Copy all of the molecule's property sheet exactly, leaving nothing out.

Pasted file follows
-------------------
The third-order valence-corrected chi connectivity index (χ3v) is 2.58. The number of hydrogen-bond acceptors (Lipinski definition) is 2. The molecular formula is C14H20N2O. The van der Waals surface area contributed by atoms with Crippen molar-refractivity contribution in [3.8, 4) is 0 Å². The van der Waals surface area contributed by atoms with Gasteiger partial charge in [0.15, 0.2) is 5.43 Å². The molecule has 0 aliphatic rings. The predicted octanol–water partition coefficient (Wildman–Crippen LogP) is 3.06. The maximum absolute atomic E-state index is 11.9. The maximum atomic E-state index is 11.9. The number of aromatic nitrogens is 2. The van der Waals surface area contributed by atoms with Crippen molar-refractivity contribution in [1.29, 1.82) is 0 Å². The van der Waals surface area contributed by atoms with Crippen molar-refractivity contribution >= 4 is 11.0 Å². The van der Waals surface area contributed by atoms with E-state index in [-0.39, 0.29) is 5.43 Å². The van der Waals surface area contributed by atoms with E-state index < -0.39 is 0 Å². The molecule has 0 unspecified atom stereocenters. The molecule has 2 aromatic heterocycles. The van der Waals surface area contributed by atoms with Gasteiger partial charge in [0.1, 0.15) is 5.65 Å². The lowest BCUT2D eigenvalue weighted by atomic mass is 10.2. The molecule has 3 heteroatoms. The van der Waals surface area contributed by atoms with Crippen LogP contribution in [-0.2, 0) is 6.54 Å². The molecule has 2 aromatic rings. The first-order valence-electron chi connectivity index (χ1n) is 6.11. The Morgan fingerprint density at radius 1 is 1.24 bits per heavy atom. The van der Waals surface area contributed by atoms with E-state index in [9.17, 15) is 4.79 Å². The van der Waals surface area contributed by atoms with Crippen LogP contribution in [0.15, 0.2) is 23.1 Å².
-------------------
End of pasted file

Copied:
The third-order valence-corrected chi connectivity index (χ3v) is 2.58. The number of hydrogen-bond acceptors (Lipinski definition) is 2. The molecular formula is C14H20N2O. The van der Waals surface area contributed by atoms with Crippen molar-refractivity contribution in [3.8, 4) is 0 Å². The van der Waals surface area contributed by atoms with Gasteiger partial charge in [0.15, 0.2) is 5.43 Å². The molecule has 0 aliphatic rings. The predicted octanol–water partition coefficient (Wildman–Crippen LogP) is 3.06. The maximum absolute atomic E-state index is 11.9. The maximum atomic E-state index is 11.9. The number of aromatic nitrogens is 2. The van der Waals surface area contributed by atoms with Crippen molar-refractivity contribution in [1.29, 1.82) is 0 Å². The van der Waals surface area contributed by atoms with Crippen molar-refractivity contribution >= 4 is 11.0 Å². The van der Waals surface area contributed by atoms with E-state index in [-0.39, 0.29) is 5.43 Å². The van der Waals surface area contributed by atoms with E-state index < -0.39 is 0 Å². The molecule has 0 unspecified atom stereocenters. The molecule has 2 aromatic heterocycles. The van der Waals surface area contributed by atoms with Gasteiger partial charge in [0.1, 0.15) is 5.65 Å². The lowest BCUT2D eigenvalue weighted by atomic mass is 10.2. The molecule has 3 heteroatoms. The van der Waals surface area contributed by atoms with Crippen LogP contribution in [-0.2, 0) is 6.54 Å². The molecule has 2 aromatic rings. The first-order valence-electron chi connectivity index (χ1n) is 6.11. The Morgan fingerprint density at radius 1 is 1.24 bits per heavy atom. The van der Waals surface area contributed by atoms with E-state index in [9.17, 15) is 4.79 Å². The van der Waals surface area contributed by atoms with Crippen LogP contribution in [0.15, 0.2) is 23.1 Å².